Kerala is situated on the lush and tropical Malabar Coast with the Arabian Sea on the west, and the Western Ghats towering on the east. Kerala is a popular tourist destination for its backwaters, yoga, Ayurvedic treatments and tropical greenery.
The legendary King Mahabali is said to have ruled from Kerala in a reign of universal happiness and prosperity. On his passing away he was appointed ruler of the netherworld by Vamana, the fifth avatar of Lord Vishnu. Once a year, during the Onam festival, he returns to Kerala.
Much of Kerala's notable biodiversity is concentrated and protected in the Western Ghats. Almost a fourth of India's 10,000 plant species are found in the state. Among the almost 4,000 flowering plant species are 900 species of medicinal plants. The backwaters region, which comprises an extensive network of interlocking rivers, lakes, and canals, centers on the cities of Alleppey, Kollam, Kumarakom, and Punnamada. During early summer, the Thrissur Pooram festival takes place, attracting thousands of tourists who are largely drawn by the festival's elephants. Nearly half of Kerala's people are dependent on agriculture alone for income. Some 600 varieties of rice are harvested from paddy fields. Other key crops include coconut, tea, coffee, rubber, cashews, and spices-including pepper, cardamom, vanilla, cinnamon, and nutmeg. Around 1 million fishermen haul an annual catch of 668,000 tons; 222 fishing villages are strung along the coast.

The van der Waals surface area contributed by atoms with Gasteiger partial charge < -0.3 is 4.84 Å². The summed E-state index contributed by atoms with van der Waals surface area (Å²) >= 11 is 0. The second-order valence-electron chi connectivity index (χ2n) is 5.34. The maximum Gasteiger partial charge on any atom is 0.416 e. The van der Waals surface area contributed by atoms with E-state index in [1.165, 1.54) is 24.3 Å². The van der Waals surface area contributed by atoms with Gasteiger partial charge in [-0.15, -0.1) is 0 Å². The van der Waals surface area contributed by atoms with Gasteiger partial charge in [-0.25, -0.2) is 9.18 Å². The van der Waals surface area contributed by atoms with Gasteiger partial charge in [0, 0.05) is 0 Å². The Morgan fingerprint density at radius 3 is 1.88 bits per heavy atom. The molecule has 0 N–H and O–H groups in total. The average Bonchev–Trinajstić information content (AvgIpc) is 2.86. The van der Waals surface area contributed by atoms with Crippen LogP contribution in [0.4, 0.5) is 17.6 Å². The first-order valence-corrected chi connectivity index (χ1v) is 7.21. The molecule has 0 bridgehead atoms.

National Geographic's Traveler magazine names Kerala as one of the "10 paradises of the world" and "50 must see destinations of a lifetime". Travel and Leisure names Kerala as "One of the 100 great trips for the 21st century." Widely regarded for cultural arts performances, Kerala is a popular destination for travelers seeking unique music and dance performances. Native performing arts include koodiyattom (a 2000-year-old Sanskrit theatre tradition) and kathakali (literally translated “story performance”).